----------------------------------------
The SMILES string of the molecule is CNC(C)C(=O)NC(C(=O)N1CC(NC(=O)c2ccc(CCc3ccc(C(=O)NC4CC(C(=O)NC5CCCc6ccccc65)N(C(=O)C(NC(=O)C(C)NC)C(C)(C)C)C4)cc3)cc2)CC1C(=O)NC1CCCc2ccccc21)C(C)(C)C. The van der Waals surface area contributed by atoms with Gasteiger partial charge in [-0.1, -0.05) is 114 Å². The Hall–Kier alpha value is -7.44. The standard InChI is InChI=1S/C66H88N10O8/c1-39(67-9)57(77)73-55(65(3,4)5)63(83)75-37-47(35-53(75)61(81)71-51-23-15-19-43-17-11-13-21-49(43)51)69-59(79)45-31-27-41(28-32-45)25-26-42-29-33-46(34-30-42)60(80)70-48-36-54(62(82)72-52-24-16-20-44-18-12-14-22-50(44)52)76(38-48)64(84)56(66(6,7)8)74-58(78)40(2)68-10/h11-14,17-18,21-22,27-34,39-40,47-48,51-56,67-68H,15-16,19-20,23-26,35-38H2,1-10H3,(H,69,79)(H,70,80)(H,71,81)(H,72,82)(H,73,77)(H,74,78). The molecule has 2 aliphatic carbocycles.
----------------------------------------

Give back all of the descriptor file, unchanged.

The SMILES string of the molecule is CNC(C)C(=O)NC(C(=O)N1CC(NC(=O)c2ccc(CCc3ccc(C(=O)NC4CC(C(=O)NC5CCCc6ccccc65)N(C(=O)C(NC(=O)C(C)NC)C(C)(C)C)C4)cc3)cc2)CC1C(=O)NC1CCCc2ccccc21)C(C)(C)C. The van der Waals surface area contributed by atoms with Gasteiger partial charge in [-0.1, -0.05) is 114 Å². The Hall–Kier alpha value is -7.44. The standard InChI is InChI=1S/C66H88N10O8/c1-39(67-9)57(77)73-55(65(3,4)5)63(83)75-37-47(35-53(75)61(81)71-51-23-15-19-43-17-11-13-21-49(43)51)69-59(79)45-31-27-41(28-32-45)25-26-42-29-33-46(34-30-42)60(80)70-48-36-54(62(82)72-52-24-16-20-44-18-12-14-22-50(44)52)76(38-48)64(84)56(66(6,7)8)74-58(78)40(2)68-10/h11-14,17-18,21-22,27-34,39-40,47-48,51-56,67-68H,15-16,19-20,23-26,35-38H2,1-10H3,(H,69,79)(H,70,80)(H,71,81)(H,72,82)(H,73,77)(H,74,78). The molecule has 2 aliphatic carbocycles.